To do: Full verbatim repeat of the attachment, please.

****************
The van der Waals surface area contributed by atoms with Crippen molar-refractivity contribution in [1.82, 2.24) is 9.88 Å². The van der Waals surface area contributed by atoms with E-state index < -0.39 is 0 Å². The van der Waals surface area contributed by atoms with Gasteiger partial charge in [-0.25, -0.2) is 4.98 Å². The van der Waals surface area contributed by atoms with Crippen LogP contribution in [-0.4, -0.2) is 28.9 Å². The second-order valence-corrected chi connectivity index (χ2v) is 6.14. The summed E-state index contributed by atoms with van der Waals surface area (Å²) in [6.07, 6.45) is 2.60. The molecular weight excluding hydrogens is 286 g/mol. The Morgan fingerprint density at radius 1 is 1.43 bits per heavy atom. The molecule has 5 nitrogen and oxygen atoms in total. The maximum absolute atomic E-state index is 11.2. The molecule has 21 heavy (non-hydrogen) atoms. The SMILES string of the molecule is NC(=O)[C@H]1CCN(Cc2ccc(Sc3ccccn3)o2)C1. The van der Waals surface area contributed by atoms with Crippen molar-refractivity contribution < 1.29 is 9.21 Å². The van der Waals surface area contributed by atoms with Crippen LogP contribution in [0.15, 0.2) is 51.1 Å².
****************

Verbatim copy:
The van der Waals surface area contributed by atoms with Crippen molar-refractivity contribution in [1.82, 2.24) is 9.88 Å². The van der Waals surface area contributed by atoms with E-state index < -0.39 is 0 Å². The van der Waals surface area contributed by atoms with Gasteiger partial charge in [-0.25, -0.2) is 4.98 Å². The van der Waals surface area contributed by atoms with Crippen LogP contribution in [-0.4, -0.2) is 28.9 Å². The second-order valence-corrected chi connectivity index (χ2v) is 6.14. The summed E-state index contributed by atoms with van der Waals surface area (Å²) in [6.07, 6.45) is 2.60. The molecular weight excluding hydrogens is 286 g/mol. The Morgan fingerprint density at radius 1 is 1.43 bits per heavy atom. The molecule has 5 nitrogen and oxygen atoms in total. The maximum absolute atomic E-state index is 11.2. The molecule has 21 heavy (non-hydrogen) atoms. The SMILES string of the molecule is NC(=O)[C@H]1CCN(Cc2ccc(Sc3ccccn3)o2)C1. The van der Waals surface area contributed by atoms with Crippen molar-refractivity contribution < 1.29 is 9.21 Å². The van der Waals surface area contributed by atoms with Crippen LogP contribution in [0.15, 0.2) is 51.1 Å².